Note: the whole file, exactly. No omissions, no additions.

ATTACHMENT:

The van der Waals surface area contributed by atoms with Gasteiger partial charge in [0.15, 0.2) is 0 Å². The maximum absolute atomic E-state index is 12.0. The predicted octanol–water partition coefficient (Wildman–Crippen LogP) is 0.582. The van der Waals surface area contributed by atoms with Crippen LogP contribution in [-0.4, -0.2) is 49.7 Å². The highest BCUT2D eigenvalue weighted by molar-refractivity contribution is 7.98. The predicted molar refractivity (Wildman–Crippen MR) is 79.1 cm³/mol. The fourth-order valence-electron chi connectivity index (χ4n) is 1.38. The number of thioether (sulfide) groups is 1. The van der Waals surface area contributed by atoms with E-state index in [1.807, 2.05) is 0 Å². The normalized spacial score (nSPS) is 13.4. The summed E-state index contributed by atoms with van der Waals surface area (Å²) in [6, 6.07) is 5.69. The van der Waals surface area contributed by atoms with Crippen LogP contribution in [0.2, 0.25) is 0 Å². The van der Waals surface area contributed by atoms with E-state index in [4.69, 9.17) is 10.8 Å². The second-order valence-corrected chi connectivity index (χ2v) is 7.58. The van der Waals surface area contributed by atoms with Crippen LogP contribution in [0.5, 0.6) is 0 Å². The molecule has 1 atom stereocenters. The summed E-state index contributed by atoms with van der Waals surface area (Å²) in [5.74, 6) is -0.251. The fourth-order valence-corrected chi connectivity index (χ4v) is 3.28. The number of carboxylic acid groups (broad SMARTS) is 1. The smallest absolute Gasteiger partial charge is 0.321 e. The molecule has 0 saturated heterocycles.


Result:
The van der Waals surface area contributed by atoms with Gasteiger partial charge in [0.15, 0.2) is 0 Å². The maximum absolute atomic E-state index is 12.0. The predicted octanol–water partition coefficient (Wildman–Crippen LogP) is 0.582. The van der Waals surface area contributed by atoms with Crippen LogP contribution in [-0.4, -0.2) is 49.7 Å². The highest BCUT2D eigenvalue weighted by molar-refractivity contribution is 7.98. The predicted molar refractivity (Wildman–Crippen MR) is 79.1 cm³/mol. The fourth-order valence-electron chi connectivity index (χ4n) is 1.38. The number of thioether (sulfide) groups is 1. The van der Waals surface area contributed by atoms with E-state index in [1.807, 2.05) is 0 Å². The normalized spacial score (nSPS) is 13.4. The summed E-state index contributed by atoms with van der Waals surface area (Å²) in [6, 6.07) is 5.69. The van der Waals surface area contributed by atoms with Crippen LogP contribution in [0.2, 0.25) is 0 Å². The van der Waals surface area contributed by atoms with E-state index in [4.69, 9.17) is 10.8 Å². The second-order valence-corrected chi connectivity index (χ2v) is 7.58. The van der Waals surface area contributed by atoms with Crippen LogP contribution in [0.5, 0.6) is 0 Å². The molecule has 1 atom stereocenters. The summed E-state index contributed by atoms with van der Waals surface area (Å²) in [5.74, 6) is -0.251. The fourth-order valence-corrected chi connectivity index (χ4v) is 3.28. The number of carboxylic acid groups (broad SMARTS) is 1. The smallest absolute Gasteiger partial charge is 0.321 e. The molecule has 0 saturated heterocycles.